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Thomas Michael Riley is finally comfortable with a fact his fans have recognized for years: he is a songwriter. Photo by Phil Houseal

Thomas Michael Riley performs the third weekend of each month in the area. To see his calendar and listen to his music, visit www.thomasmichaelriley.com or go to www.myspace.com/thomasmichaelriley.

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Thomas Michael Riley:
Finally a songwriter

by Phil Houseal
August 6, 2008

Even after he had written 500 songs, including a Texas top ten hit, Thomas Michael Riley had a hard time convincing one person that he really was a songwriter: himself.

"Gary P. Nunn had picked up a couple of my songs, then a couple more, then he got up to about eight songs," Riley recalled. "I thought, wow, they must be pretty good because he put two of them on his Greatest Hits Volume II. But I still didn't believe in my heart that I was a songwriter."

Riley continued to work other jobs, including driving a moving van, working for a check printing company, even teaching high school. But finally there came a moment when he knew he had to follow his heart.

"You never know what your gifts are, until you finally know," he said. "It was when I wrote a song called American Dream... I thought, whoa... OK, Riley, you are a songwriter."

That is also when he realized he faced two choices: "fight it, or go with it." Thankfully for his growing number of fans, Riley decided to go for it.

Now the world can enjoy such songs as Redneck Riviera and Cow Pasture Pool, "the only song written about golf." That oblique approach makes Riley different from your average back porch picker.

He holds a degree in English ("I crammed four years of school into six and a half years"), and sprinkles quotes from Thoreau and Emerson into his conversation. Fortunately, his stint teaching English did not hamper his songwriting ability.

"I was always going to write the Great American Novel, but I couldn't focus long enough," he said. "So then I went to short stories. I always enjoyed playing and singing, so that's when it hit me - it is songs. For me, that's the ultimate short story."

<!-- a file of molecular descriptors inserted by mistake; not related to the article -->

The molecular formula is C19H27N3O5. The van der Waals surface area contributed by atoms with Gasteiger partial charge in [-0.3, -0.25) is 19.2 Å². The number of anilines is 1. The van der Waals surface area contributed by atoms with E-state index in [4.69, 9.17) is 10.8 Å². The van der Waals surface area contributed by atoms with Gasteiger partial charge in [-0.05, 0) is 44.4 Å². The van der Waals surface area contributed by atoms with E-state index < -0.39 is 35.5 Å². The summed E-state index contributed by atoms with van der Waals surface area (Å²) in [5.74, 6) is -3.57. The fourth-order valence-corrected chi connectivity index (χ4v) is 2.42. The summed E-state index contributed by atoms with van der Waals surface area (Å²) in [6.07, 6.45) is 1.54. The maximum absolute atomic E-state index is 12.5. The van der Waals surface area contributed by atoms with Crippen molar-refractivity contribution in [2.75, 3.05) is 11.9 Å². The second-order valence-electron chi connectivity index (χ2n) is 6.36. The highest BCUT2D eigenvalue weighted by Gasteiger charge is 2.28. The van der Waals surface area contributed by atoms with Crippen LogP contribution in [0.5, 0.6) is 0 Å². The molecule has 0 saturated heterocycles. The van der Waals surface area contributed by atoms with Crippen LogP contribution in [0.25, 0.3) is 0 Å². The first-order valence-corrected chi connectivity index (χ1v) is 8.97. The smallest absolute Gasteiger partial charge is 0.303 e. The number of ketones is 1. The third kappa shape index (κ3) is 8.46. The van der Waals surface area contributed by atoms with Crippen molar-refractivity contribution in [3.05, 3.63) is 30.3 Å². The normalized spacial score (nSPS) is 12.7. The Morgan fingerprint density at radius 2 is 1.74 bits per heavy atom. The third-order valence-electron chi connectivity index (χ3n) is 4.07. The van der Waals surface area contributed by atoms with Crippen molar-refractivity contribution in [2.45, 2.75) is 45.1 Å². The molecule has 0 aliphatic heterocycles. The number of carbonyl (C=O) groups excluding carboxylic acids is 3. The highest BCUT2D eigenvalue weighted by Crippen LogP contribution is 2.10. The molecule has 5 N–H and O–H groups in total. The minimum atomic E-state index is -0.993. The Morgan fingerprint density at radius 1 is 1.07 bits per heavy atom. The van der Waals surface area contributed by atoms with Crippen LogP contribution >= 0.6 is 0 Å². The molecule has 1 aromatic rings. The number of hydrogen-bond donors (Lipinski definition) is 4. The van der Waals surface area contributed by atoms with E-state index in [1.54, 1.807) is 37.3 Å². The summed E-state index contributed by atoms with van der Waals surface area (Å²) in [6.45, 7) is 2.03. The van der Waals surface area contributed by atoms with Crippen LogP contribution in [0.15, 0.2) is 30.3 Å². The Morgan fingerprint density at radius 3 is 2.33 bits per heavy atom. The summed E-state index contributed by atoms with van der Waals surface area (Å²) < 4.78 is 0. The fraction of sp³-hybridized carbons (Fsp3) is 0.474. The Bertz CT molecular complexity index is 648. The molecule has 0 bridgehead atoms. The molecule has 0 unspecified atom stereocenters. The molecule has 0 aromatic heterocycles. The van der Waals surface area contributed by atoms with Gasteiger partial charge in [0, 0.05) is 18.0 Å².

At first he had a hard time convincing the rest of the world to listen to his songs. Like many Texas musicians, he paid his dues playing dance halls and bars, where catching the nuances of a songwriter's brilliant wordplay was not a high priority for partying patrons. Riley learned to sneak up on his audience.

"I'd have to play three cover tunes then slip in an original," he said with a laugh. "You'd watch the dancers. If they didn't recognize a song, they didn't know how to dance to it, and your job was to keep them dancing. That is when I knew there was no future in playing other people's music."

Playing his own music paid off. Now the world is catching up.

"I like to see people dance - don't get me wrong," he explained. "I'm just proud now that they are dancing to my songs."

One challenge for singer songwriters is cultivating their own voice, different from all the other talented musicians. For Riley, the difference is basic.

"That's a tricky thing to do, to put your heart and soul into a song, and still have a rhythm that makes your audience feel what you are trying to convey," he said. "For me, it's not about any thing other than stuff I experienced; I just write from my perspective."

Another thing that sets him apart is his easy manner on stage.

"Songwriters are probably some of the worst performers," he noted. "A long time ago when I first started writing, I had the mindset that you all sit there and you listen to every word. Later I realized they are here for the same reasons I am - they want to enjoy life, they want to have a good time. If I can capture them with my songs, that's great."

Even with his recent success, Riley knows more opportunity lies ahead.

"I'm probably unknown in 99% of world," he said, laughing. "So I've got a little room to grow."